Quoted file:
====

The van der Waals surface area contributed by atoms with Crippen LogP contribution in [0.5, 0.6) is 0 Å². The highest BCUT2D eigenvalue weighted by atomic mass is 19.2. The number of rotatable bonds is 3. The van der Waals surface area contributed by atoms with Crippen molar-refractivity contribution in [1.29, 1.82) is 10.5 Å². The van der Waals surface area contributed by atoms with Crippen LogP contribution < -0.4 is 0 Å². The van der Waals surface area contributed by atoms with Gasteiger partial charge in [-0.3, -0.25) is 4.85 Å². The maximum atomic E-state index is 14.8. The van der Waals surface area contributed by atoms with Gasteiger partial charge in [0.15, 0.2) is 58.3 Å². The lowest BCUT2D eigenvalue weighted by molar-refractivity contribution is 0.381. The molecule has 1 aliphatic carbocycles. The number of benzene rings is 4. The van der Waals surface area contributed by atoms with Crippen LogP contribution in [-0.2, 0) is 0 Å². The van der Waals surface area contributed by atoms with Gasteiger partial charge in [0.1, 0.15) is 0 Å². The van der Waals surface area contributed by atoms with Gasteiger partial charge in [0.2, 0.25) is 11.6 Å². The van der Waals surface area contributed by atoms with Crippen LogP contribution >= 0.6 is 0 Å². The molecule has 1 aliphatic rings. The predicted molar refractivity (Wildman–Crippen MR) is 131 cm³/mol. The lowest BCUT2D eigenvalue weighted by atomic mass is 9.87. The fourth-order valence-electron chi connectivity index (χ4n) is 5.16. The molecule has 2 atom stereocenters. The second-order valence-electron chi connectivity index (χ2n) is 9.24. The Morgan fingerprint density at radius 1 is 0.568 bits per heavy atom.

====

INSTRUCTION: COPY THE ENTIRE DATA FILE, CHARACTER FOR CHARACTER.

The van der Waals surface area contributed by atoms with Crippen LogP contribution in [0.5, 0.6) is 0 Å². The highest BCUT2D eigenvalue weighted by atomic mass is 19.2. The number of rotatable bonds is 3. The van der Waals surface area contributed by atoms with Crippen molar-refractivity contribution in [1.29, 1.82) is 10.5 Å². The van der Waals surface area contributed by atoms with Crippen LogP contribution < -0.4 is 0 Å². The van der Waals surface area contributed by atoms with Gasteiger partial charge in [-0.3, -0.25) is 4.85 Å². The maximum atomic E-state index is 14.8. The van der Waals surface area contributed by atoms with Gasteiger partial charge in [0.15, 0.2) is 58.3 Å². The lowest BCUT2D eigenvalue weighted by molar-refractivity contribution is 0.381. The molecule has 1 aliphatic carbocycles. The number of benzene rings is 4. The van der Waals surface area contributed by atoms with Crippen LogP contribution in [-0.2, 0) is 0 Å². The van der Waals surface area contributed by atoms with Gasteiger partial charge in [0.1, 0.15) is 0 Å². The van der Waals surface area contributed by atoms with Gasteiger partial charge in [0.2, 0.25) is 11.6 Å². The van der Waals surface area contributed by atoms with Crippen LogP contribution >= 0.6 is 0 Å². The molecule has 1 aliphatic rings. The predicted molar refractivity (Wildman–Crippen MR) is 131 cm³/mol. The lowest BCUT2D eigenvalue weighted by atomic mass is 9.87. The fourth-order valence-electron chi connectivity index (χ4n) is 5.16. The molecule has 2 atom stereocenters. The second-order valence-electron chi connectivity index (χ2n) is 9.24. The Morgan fingerprint density at radius 1 is 0.568 bits per heavy atom.